Spring-Summer 2005

Community Networking On The Night Shift, Part Six: The Rise And Fall Of The Ohio Free-Nets

In 1986 when the Cleveland Free-Net went online, it was one of a small number of community networks across the United States. While most of the other networks were one of a kind, the founder of the Cleveland Free-Net envisioned other communities using the already successful Free-Net model as a springboard for development of their own networks.

To that end, Dr. Thomas M. Grundner, then of Case Western Reserve University, incorporated the National Public Telecomputing Network (NPTN) to serve as an umbrella organization for the Free-Nets. The NPTN Bluebook contained the blueprint for setting up a Free-Net (and the spelling and punctuation were to be exactly that). Eventually a fee was set for membership in NPTN.

My own involvement with the Free-Net model began when I met Tom Grundner in 1991. At the time I was the Associate Law Librarian at the University of Akron , and, as many librarians, concerned about the increasing divisions of the information society into haves and have-nots. In the law library world, the haves could use the costly information databases of Westlaw and Lexis. What, then, would happen to the solo practitioner who could not afford those prices? Moreover, what would happen to the citizen who wanted to research his own legal issues?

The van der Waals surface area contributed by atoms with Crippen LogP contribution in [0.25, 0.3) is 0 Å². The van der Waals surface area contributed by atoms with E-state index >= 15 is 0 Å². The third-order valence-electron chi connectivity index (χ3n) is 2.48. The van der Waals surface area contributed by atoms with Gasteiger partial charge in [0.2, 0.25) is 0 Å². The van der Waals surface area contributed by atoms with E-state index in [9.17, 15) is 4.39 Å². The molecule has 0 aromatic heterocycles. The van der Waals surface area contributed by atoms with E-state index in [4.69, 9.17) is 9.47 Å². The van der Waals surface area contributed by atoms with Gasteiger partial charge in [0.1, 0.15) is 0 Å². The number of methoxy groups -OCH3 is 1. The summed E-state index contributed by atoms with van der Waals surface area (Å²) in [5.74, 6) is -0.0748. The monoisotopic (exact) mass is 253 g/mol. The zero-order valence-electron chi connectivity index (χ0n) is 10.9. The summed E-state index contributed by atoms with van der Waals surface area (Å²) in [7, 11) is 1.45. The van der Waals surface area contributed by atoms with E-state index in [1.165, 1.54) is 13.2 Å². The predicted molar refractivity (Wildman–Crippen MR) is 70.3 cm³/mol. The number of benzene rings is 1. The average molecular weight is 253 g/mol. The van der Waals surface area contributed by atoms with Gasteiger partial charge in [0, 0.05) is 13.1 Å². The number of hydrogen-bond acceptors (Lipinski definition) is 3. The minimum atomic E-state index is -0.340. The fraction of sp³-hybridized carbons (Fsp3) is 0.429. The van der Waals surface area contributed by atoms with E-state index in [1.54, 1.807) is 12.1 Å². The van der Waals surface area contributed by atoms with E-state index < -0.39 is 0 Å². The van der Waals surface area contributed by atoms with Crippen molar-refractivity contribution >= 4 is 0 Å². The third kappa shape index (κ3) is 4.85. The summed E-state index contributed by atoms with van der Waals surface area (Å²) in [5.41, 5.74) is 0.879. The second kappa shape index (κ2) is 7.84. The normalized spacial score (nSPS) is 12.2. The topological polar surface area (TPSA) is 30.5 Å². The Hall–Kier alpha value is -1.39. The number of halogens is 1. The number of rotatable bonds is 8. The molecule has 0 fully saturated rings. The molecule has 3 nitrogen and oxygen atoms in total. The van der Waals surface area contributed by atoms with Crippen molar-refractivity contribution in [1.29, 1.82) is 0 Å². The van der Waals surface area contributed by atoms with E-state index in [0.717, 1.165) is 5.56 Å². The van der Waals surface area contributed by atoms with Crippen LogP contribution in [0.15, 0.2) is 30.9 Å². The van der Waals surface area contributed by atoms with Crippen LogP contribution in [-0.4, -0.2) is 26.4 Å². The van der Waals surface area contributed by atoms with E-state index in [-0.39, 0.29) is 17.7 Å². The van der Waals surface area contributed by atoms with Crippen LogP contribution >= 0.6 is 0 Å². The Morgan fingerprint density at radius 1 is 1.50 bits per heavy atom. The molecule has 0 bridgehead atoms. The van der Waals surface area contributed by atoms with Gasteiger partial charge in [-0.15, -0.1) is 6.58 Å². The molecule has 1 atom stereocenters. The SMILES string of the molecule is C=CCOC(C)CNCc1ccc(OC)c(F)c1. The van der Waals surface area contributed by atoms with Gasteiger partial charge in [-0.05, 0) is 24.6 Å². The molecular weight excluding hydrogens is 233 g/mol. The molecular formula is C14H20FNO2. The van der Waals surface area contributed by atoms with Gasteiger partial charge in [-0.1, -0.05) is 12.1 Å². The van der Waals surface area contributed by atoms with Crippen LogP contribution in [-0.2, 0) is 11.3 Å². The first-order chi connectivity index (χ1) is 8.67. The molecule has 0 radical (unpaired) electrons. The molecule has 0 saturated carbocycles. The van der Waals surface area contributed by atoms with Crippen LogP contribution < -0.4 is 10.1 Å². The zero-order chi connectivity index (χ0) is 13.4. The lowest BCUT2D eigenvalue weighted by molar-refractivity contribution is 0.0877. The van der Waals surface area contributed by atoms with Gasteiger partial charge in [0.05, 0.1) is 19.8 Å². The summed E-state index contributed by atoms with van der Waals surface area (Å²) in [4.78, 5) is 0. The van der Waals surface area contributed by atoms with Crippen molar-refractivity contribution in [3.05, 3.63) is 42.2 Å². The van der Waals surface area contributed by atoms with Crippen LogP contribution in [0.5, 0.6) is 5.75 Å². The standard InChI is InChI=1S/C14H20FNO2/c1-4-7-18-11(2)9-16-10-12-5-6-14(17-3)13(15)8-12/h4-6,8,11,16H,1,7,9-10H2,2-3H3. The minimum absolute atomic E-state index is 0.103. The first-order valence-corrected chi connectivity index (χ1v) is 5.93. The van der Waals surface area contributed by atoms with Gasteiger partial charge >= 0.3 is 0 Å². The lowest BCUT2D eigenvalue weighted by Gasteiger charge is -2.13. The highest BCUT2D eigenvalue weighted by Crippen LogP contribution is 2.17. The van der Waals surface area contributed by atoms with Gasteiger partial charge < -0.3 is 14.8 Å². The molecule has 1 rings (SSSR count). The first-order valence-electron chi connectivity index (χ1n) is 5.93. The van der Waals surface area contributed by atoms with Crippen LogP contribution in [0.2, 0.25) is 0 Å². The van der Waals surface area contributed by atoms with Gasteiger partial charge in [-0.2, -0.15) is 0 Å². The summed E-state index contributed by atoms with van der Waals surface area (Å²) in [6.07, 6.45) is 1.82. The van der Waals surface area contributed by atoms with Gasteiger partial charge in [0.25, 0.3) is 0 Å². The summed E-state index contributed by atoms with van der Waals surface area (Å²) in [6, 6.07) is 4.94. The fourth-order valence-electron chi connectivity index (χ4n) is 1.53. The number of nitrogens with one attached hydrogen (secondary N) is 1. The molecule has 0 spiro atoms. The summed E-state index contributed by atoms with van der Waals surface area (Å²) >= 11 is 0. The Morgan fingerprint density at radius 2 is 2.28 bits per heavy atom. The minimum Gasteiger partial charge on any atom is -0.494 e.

Tom Grundner was then writing a newsletter called Letters to the Fourth World, and when I read one, I realized that the Free-Nets were the answer to my questions. In turn, Tom was eager to have Akron involved to complete a northern Ohio group of Free-Nets that included the Medina County Free-Net, the Lake County Free-Net, the Lorain County Free-Net, and the Youngstown Free-Net. There were other Free-Nets across the state, including the SouthEastern Ohio Regional Free-Net (SEORF) in Athens, the Greater Columbus Free-Net (center), the Dayton Free-Net (southwest corner), and the Toledo Free-Net (northwest corner).

Where are those Free-Nets today? The Akron Regional Free-Net is now ACORN, run by the Akron-Summit County Public Library. The Youngstown Free-Net, almost a one-man labor of love of Lou Anscheutz, is gone. The Medina County Free-Net, once affiliated with the Medina County Library is gone, although I still have a Medina County Free-Net t-shirt. The Lake County Free-Net has a minimal presence. SEORF seems to be active but didn't respond to my email.

There doesn't seem to be a really good directory of Free-Nets; the Vancouver Community Network has a directory, Freenets Around the World, but many of the links are dead. John Kurilec maintains the Organization for Community Networks which also has a list of present and past Free-Nets. My favorite directory has been the one organized by the University of Michigan School of Information, but it has been down since last September with a note that the absence is due to database server issues.